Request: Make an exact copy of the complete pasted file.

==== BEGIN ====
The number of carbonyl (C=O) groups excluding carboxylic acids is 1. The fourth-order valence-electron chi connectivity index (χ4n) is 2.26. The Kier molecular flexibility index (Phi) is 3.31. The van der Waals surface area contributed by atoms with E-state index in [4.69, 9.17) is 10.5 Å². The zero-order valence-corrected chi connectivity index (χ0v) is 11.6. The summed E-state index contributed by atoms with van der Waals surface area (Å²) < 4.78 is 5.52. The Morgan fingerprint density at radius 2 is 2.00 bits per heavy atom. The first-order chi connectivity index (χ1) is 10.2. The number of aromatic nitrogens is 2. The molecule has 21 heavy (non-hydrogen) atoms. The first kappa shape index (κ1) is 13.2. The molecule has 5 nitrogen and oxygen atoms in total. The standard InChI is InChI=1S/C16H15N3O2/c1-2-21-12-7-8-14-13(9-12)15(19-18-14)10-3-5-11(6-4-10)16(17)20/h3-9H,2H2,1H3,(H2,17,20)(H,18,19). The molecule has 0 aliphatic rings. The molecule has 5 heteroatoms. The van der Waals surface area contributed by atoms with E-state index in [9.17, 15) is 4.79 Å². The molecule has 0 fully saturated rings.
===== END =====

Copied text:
The number of carbonyl (C=O) groups excluding carboxylic acids is 1. The fourth-order valence-electron chi connectivity index (χ4n) is 2.26. The Kier molecular flexibility index (Phi) is 3.31. The van der Waals surface area contributed by atoms with E-state index in [4.69, 9.17) is 10.5 Å². The zero-order valence-corrected chi connectivity index (χ0v) is 11.6. The summed E-state index contributed by atoms with van der Waals surface area (Å²) < 4.78 is 5.52. The Morgan fingerprint density at radius 2 is 2.00 bits per heavy atom. The first-order chi connectivity index (χ1) is 10.2. The number of aromatic nitrogens is 2. The molecule has 21 heavy (non-hydrogen) atoms. The first kappa shape index (κ1) is 13.2. The molecule has 5 nitrogen and oxygen atoms in total. The standard InChI is InChI=1S/C16H15N3O2/c1-2-21-12-7-8-14-13(9-12)15(19-18-14)10-3-5-11(6-4-10)16(17)20/h3-9H,2H2,1H3,(H2,17,20)(H,18,19). The molecule has 0 aliphatic rings. The molecule has 5 heteroatoms. The van der Waals surface area contributed by atoms with E-state index in [9.17, 15) is 4.79 Å². The molecule has 0 fully saturated rings.